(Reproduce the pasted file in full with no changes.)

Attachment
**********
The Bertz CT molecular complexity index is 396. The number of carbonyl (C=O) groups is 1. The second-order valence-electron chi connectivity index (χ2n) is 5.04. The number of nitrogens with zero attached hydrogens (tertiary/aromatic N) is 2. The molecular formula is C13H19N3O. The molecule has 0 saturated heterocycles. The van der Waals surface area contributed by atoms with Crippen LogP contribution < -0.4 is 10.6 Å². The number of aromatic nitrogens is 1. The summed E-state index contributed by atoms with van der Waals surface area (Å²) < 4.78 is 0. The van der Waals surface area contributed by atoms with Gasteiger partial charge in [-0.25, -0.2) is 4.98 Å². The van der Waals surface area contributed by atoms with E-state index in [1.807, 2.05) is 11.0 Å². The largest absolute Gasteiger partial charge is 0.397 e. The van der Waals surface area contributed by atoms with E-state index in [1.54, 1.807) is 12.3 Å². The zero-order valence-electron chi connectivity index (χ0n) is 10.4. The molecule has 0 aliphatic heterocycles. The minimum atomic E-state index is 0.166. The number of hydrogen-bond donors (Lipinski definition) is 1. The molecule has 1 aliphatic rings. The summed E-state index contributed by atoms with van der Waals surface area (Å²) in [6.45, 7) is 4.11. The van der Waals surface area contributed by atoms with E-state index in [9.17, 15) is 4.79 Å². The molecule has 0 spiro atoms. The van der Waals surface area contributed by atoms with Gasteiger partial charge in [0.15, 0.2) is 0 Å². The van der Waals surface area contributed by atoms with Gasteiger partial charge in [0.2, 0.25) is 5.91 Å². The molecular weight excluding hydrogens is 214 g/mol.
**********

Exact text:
The Bertz CT molecular complexity index is 396. The number of carbonyl (C=O) groups is 1. The second-order valence-electron chi connectivity index (χ2n) is 5.04. The number of nitrogens with zero attached hydrogens (tertiary/aromatic N) is 2. The molecular formula is C13H19N3O. The molecule has 0 saturated heterocycles. The van der Waals surface area contributed by atoms with Crippen LogP contribution < -0.4 is 10.6 Å². The number of aromatic nitrogens is 1. The summed E-state index contributed by atoms with van der Waals surface area (Å²) < 4.78 is 0. The van der Waals surface area contributed by atoms with Gasteiger partial charge in [-0.25, -0.2) is 4.98 Å². The van der Waals surface area contributed by atoms with E-state index in [1.807, 2.05) is 11.0 Å². The largest absolute Gasteiger partial charge is 0.397 e. The van der Waals surface area contributed by atoms with E-state index in [1.54, 1.807) is 12.3 Å². The zero-order valence-electron chi connectivity index (χ0n) is 10.4. The molecule has 0 aliphatic heterocycles. The minimum atomic E-state index is 0.166. The number of hydrogen-bond donors (Lipinski definition) is 1. The molecule has 1 aliphatic rings. The summed E-state index contributed by atoms with van der Waals surface area (Å²) in [6.45, 7) is 4.11. The van der Waals surface area contributed by atoms with E-state index in [9.17, 15) is 4.79 Å². The molecule has 0 spiro atoms. The van der Waals surface area contributed by atoms with Gasteiger partial charge in [0.15, 0.2) is 0 Å². The van der Waals surface area contributed by atoms with Gasteiger partial charge in [0.2, 0.25) is 5.91 Å². The molecular weight excluding hydrogens is 214 g/mol.